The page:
Naturally, Lockheed found that the ideal launch vehicle would be a derivative of its Atlas V ELV. They proposed an Atlas V Phase 2 booster using three parallel 5-m-diameter wide-body Common Core Boosters with cross-feed between the stages. The design would be human rated and used for both crew and cargo launches. Lockheed found that this design met NASA's current human-rating requirements (e.g., 100% engine out, 100% abort to orbit); had the lowest long-term cost; was derived from an existing ELV with an outstanding reliability record; and would be a part of an evolutionary family of smaller vehicles for wide variety of performance and applications. By comparison, Lockheed found that using NASA's Shuttle-derived Single Rocket Booster (SRB) for the crew would have both high nonrecurring and recurring costs; and be a single-customer, single-application (launching crew) dead-end design with no future applications.

The TS1 and TS2 propulsive stages would be a common design, a wide-body 5-m diameter version of the existing Centaur V1 upper stage with 90% commonality. The basic wide-body stage would have its propellant tanks lengthened by cylindrical sections to accommodate various propellant loads for use as either the TS1, TS2, or later Mars expedition stages. The propellant load could be varied between 20 and 70 metric tons, and the engine fit from one to six Centaur engines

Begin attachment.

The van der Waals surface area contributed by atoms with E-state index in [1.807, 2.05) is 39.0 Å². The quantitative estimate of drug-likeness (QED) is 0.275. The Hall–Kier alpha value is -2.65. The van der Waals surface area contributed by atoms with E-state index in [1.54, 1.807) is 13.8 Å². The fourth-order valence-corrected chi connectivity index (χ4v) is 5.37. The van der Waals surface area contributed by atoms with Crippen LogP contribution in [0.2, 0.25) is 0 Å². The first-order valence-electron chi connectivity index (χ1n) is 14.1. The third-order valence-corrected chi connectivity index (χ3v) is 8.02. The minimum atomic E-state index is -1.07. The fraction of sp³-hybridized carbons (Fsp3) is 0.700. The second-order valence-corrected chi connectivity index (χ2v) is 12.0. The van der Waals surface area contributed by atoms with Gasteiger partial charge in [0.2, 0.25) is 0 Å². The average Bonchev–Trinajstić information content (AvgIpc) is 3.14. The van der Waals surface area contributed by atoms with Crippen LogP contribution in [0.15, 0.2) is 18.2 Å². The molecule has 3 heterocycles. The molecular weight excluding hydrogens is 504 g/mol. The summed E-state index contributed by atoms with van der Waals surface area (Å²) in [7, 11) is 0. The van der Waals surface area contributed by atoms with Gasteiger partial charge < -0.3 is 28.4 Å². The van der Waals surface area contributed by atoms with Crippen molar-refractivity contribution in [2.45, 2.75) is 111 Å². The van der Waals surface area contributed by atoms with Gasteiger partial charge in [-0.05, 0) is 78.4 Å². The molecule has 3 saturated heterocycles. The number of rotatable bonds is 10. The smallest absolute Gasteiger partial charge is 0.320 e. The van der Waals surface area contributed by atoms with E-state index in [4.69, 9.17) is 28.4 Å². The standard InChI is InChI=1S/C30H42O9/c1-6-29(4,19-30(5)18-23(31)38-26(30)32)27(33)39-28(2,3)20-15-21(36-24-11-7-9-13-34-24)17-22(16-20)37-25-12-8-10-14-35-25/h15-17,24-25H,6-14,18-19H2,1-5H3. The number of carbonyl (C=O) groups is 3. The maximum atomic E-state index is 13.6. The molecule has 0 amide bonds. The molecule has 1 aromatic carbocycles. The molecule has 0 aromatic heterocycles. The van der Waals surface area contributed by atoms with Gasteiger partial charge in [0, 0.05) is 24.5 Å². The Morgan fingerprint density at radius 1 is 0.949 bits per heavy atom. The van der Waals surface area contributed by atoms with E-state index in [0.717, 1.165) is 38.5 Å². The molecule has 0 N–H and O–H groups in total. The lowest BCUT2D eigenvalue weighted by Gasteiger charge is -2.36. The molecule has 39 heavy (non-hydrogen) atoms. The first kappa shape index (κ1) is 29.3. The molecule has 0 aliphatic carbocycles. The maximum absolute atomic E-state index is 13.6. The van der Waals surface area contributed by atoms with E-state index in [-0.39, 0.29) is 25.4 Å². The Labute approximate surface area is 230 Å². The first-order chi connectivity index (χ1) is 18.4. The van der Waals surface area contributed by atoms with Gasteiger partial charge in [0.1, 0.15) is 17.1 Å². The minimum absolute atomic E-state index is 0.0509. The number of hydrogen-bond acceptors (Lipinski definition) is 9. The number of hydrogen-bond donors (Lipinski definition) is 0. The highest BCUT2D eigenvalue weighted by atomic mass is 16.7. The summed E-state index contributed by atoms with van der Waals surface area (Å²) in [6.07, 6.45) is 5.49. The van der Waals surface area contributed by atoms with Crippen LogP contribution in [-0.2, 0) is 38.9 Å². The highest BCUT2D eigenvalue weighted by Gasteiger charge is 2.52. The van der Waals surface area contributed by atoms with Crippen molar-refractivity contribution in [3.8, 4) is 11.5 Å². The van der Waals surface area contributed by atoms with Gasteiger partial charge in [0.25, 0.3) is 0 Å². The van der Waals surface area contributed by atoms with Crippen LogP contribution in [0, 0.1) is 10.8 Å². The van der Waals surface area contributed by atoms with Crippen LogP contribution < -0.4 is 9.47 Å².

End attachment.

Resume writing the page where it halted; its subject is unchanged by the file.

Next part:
Lockheed's study started with the requirements for the eventual Mars mission and worked backwards from that, with numerous trade studies conducted. The first lunar landings would be just demonstration stunts to meet NASA's goals. The follow-on missions would be long-duration engineering testbed missions to prove equipment for future Mars expeditions.

Characteristics

Crew Size: 4.

AKA: Crew Exploration Vehicle.
Gross mass: 20,000 kg (44,000 lb).
Height: 11.00 m (36.00 ft).
Diameter: 3.50 m (11.40 ft).

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Associated Countries
See also
  • CEV NASA's manned spacecraft for the 21st Century, a throwback to the Apollo capsule, a shuttle replacement with an uncertain future. More...
  • Lunar Bases The Lunar Base never seemed to be a high priority to space visionaries, who were mainly interested in getting on to Mars. It was usually seen as a proving ground for Mars vehicle technology, or as a place to mine propellant for use in a larger space infrastructure. More...

Associated Manufacturers and Agencies
  • NASA American agency overseeing development of rockets and spacecraft. National Aeronautics and Space Administration, USA, USA. More...
  • Lockheed American manufacturer of rockets, spacecraft, and rocket engines. Lockheed Martin, Sunnyvale, CA, USA. More...